With first lines of the album, “I’m on way to bigger and better days” it’s clear that the Doughboys (John Kastner on guitar/vocals, Scott McCullough on guitar, Jon Bond Head on bass and Brock Pytel on drums) were going to be a more driven outfit than the Asexuals.
With the 1987 passing of both Minneapolis’ Husker Du and the L.A.’s the Descendants (both of whom honed their maniacal work ethic under the charge of SST Records), it seemed to be Montreal's the Doughboys who were destined to carry on those bands' tradition of melding aggression, distortion and songcraft.
The band (dubbed The Whoa-boys for those relentless whoa-oh sing-alongs) did bear that torch with aplomb. In fairness, with their major label affiliations, Vision Streetwear sponsorship and those damn white-boy dreads, they also furthered the commercialization of North American punk, even hanging on long enough to get a hit single in the grunge era.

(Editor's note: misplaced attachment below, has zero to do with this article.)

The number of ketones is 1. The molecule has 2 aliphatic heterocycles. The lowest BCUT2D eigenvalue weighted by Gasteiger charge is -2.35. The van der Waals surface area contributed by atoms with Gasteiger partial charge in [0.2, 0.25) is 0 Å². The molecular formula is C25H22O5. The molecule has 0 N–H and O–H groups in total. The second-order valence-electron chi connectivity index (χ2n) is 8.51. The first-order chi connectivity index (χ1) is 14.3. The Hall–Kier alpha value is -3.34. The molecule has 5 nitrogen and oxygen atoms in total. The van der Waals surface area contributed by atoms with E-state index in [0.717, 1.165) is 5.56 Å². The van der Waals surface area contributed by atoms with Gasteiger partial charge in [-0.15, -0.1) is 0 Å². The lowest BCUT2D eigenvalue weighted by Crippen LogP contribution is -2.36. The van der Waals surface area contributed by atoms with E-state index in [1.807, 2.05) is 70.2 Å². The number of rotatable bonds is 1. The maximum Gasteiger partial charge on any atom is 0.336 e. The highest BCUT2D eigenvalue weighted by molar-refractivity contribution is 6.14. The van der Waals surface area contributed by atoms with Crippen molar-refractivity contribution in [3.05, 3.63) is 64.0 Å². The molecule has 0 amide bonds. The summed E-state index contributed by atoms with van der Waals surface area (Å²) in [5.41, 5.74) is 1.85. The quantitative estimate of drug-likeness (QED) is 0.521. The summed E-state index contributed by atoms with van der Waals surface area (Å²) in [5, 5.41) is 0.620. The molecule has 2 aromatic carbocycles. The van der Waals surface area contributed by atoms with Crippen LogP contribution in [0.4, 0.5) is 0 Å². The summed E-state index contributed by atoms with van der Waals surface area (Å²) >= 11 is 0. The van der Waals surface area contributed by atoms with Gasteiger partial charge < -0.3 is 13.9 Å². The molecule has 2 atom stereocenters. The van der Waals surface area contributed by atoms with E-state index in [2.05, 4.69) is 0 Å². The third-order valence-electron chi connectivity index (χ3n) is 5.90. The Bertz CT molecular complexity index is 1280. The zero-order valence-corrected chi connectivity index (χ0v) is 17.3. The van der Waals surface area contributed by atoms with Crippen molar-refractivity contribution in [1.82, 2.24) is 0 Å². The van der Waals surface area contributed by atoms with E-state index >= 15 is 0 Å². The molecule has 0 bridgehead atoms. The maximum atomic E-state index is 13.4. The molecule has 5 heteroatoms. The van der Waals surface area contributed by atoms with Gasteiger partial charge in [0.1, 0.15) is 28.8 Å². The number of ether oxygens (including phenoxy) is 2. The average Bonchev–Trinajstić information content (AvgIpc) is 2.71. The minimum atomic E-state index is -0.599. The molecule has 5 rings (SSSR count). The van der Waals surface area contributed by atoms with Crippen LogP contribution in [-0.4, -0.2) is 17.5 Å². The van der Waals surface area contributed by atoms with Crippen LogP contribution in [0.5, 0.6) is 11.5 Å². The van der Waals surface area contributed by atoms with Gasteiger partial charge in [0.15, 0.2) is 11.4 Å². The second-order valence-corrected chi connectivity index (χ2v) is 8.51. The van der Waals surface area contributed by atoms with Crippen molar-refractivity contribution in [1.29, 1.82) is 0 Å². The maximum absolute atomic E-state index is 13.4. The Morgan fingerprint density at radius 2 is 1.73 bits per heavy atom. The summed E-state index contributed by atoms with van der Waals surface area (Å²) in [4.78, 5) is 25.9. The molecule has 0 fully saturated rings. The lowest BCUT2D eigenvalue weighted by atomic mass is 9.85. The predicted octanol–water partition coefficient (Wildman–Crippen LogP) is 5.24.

1987’s Whatever, however, proved punks of that era who grew out their hair didn’t have to play college-rock or speed metal. This album drives like a hardcore record but it’s swarming with hooky tunes and melodic guitar lines. It’s hit-after-hit and even a certain uniformity of sound can’t slow this fucker down.
Kastner’s song writing is at a peak herein (as heard in such chargers as “Tradition and “I Remember”) but he is not the group's only force to be reckoned with. One of the secrets behind a pop-punk band of depth is the drummer/songwriter a la Tommy Ramone of the Ramones, Grant Hart of Husker Du and Duncan Redmond from Snuff. To prove they’d learned this lesson well, The Doughboys kit-basher was one Brock Pytel, who wrote what may be the album’s most memorable song, the zen-punk, “Holiday” (“There’s no holiday from living there’s no shelter from it all, there’s no escape from dying – no one sees you when you’re standing tall”).
Many people consider the altogther-excellent Whatever the Doughboys most powerful album. They are wrong but easily forgiven.